• I always begin a piece with rough thumbnail sketches on paper and refine from there. I don't want to get bogged down with the details, and I concentrate on the more important, larger forms.

    The next step is to refine everything; fleshing out the world with preliminary sketches of different parts of the illustration. For this piece I scanned in different sketches and drew over them in Photoshop. I drew changes in new layers, flattened the layers, scribbled more, and then repeated the process.
    Although my original concept featured a horse-like mount, I felt that it was too conventional for this piece. The steed became a bird, which needed even more concept sketching. Photos of ostrich legs were found to help my sketch. One important principle of concept design is to borrow heavily from the world around you. It makes things more realistic, and resonates more with the viewer. When all of the sketch-work was solid, I printed the final drawings out at 11x20 inches to copy onto 55lb Tracing Vellum. I traced the figures and background separately, the characters at a larger size than the background because there are more details to capture.
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  • Mocking-up the scene in 3ds Max gave me the chance to play with the main light source and how it affects the shadows falling on the ground. I settled on a light to the far right, as if it’s early morning.The first step for the coloring process was to block out all the separate sections to be painted. This “depth map” is a greyscale image, which I saved as a channel to use later to load a selection of the deeper parts of the painting. This would help to create the feeling of depth in the scene. For the coloring itself, I separated everything out into different layers. In one layer, I painted in the shadows. Generally, I find a medium-value purple-grey works well. This layer was set to Multiply. Another layer contained the highlights in a pale yellow/orange, and was set to Overlay. I loaded in the “depth map” I had built earlier and filled with a blue, which was the atmospheric fog layer. Each of these layers was at this point only a single color. The colors themselves didn't matter, as part of the process would be to later change them all to see what would work best.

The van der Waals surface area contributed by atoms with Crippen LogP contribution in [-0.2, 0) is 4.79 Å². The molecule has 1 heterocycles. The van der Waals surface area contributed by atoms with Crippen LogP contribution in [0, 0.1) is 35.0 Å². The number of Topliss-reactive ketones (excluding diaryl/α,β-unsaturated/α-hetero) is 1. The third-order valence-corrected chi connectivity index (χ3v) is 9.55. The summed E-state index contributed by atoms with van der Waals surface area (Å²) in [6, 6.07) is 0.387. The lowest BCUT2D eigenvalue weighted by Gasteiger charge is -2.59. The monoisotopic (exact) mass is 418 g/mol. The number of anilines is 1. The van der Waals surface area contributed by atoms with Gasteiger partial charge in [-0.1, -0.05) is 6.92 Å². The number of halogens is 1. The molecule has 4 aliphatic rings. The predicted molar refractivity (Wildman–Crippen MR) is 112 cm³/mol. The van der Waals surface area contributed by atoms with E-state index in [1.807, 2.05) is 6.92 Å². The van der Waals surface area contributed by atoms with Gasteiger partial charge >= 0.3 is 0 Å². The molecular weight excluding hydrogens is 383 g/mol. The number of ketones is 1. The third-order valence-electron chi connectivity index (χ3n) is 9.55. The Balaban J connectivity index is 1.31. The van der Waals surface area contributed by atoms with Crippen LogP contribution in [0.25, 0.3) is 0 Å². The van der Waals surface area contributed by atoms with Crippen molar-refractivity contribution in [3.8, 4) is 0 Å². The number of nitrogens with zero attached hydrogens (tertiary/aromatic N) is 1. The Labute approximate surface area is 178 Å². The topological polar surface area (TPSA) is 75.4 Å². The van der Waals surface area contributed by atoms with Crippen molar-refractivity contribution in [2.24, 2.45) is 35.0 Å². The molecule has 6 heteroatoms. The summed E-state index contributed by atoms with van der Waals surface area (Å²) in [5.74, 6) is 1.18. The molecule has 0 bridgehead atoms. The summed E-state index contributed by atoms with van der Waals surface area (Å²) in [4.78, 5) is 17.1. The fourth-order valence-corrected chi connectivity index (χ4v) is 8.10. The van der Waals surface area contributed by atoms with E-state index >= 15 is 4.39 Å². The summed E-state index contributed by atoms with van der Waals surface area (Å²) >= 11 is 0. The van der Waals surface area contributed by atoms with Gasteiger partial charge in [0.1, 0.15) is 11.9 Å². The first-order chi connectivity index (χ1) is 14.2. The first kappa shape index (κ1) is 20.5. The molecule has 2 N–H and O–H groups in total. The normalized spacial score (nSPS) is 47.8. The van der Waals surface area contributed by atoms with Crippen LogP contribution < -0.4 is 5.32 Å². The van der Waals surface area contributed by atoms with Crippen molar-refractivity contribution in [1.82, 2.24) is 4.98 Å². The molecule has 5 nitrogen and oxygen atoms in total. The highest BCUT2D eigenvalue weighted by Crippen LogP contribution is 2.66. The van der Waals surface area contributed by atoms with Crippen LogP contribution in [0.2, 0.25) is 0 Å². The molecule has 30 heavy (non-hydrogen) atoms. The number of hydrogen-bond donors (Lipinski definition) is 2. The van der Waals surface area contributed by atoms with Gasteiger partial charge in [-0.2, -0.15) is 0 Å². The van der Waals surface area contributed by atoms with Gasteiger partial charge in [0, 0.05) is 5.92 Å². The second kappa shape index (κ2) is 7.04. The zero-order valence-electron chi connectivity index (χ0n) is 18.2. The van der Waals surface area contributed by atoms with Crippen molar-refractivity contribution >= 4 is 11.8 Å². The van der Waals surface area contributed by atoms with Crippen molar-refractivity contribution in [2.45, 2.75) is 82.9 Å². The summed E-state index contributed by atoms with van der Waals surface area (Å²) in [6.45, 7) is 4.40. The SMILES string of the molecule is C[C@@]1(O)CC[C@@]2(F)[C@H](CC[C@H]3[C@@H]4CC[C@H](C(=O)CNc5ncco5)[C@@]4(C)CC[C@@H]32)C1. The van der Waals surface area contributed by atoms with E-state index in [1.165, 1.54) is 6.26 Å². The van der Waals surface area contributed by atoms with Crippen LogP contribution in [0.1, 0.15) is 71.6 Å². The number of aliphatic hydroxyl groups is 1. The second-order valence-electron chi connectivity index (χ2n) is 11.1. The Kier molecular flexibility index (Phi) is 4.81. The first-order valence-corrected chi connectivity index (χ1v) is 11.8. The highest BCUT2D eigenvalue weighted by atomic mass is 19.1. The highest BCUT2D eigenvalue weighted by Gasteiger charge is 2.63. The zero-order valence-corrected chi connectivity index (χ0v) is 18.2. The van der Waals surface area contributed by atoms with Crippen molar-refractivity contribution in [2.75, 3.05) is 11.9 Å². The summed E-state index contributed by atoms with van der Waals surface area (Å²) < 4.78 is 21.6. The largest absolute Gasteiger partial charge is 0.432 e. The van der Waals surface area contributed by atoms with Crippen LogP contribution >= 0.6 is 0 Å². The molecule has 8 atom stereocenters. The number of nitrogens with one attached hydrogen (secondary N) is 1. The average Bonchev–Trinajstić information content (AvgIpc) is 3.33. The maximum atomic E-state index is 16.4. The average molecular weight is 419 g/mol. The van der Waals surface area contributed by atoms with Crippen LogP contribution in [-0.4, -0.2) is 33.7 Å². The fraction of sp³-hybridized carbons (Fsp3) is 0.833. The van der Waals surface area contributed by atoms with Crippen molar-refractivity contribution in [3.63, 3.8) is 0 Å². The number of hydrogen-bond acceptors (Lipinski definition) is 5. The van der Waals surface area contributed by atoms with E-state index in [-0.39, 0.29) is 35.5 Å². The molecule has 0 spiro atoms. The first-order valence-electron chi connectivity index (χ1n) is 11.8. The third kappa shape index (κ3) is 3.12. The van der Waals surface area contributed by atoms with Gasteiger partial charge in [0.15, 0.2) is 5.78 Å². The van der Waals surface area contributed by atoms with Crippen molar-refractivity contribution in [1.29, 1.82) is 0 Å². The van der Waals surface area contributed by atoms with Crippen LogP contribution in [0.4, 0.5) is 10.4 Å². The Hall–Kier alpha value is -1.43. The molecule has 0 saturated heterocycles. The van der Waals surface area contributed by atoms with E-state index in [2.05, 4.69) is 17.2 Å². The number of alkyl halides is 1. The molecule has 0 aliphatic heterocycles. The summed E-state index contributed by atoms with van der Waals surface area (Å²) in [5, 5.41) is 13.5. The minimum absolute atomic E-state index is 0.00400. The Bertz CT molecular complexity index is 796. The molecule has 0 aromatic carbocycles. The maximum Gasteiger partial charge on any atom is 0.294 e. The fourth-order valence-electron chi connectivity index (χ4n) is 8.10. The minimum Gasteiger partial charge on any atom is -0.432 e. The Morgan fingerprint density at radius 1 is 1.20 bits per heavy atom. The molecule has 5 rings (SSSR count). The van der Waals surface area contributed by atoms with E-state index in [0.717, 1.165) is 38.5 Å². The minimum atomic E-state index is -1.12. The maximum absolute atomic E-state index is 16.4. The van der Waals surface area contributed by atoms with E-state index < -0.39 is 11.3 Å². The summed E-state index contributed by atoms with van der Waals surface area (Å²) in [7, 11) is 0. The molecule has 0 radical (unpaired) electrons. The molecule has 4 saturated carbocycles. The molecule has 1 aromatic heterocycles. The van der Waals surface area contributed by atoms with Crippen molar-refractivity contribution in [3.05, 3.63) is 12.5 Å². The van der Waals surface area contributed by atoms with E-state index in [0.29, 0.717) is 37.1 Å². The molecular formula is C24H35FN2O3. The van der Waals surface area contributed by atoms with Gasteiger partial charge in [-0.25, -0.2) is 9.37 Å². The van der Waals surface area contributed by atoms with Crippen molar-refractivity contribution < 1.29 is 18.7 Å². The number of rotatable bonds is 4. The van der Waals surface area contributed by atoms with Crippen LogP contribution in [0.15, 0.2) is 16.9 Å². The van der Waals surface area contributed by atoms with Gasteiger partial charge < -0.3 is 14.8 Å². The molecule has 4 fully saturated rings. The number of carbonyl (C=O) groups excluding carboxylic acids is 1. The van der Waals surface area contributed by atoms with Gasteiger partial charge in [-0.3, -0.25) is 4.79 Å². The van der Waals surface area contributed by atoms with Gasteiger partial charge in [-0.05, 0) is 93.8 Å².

Then I added layers for all objects in the scene and filled each with a single, solid color. When I was done, I had eighteen layers. To make color changes, I selected the layer and checked Hue/Saturation. It gave me a lot of freedom to tweak with color composition.I was looking for a warm, romantic feel so I went with warm shadows and fog. The colors of everything else in the scene were adjusted to work with these choices.
    I then flattened the image down to a manageable number of layers: Sky, background, characters, line art. When painting in Photoshop, I generally work with a round brush set to 60% hardness, 100% flow, and varying degrees of opacity.

    To add bounced light from the ground onto the characters' undersides, I painted green on another layer, worked with it until I was happy with the results, and merged it down onto the characters' layer. I added details to the faces and the costumes, the feathers on the bird, the hair, and the metal bits.

    The front yard needed more life to it so I consulted books on birds for some new drawings. As for the plants, it was spring in Northern California and all around my neighborhood were dozens of different kinds of flowers, so I went out with my digital camera and gathered plenty of reference.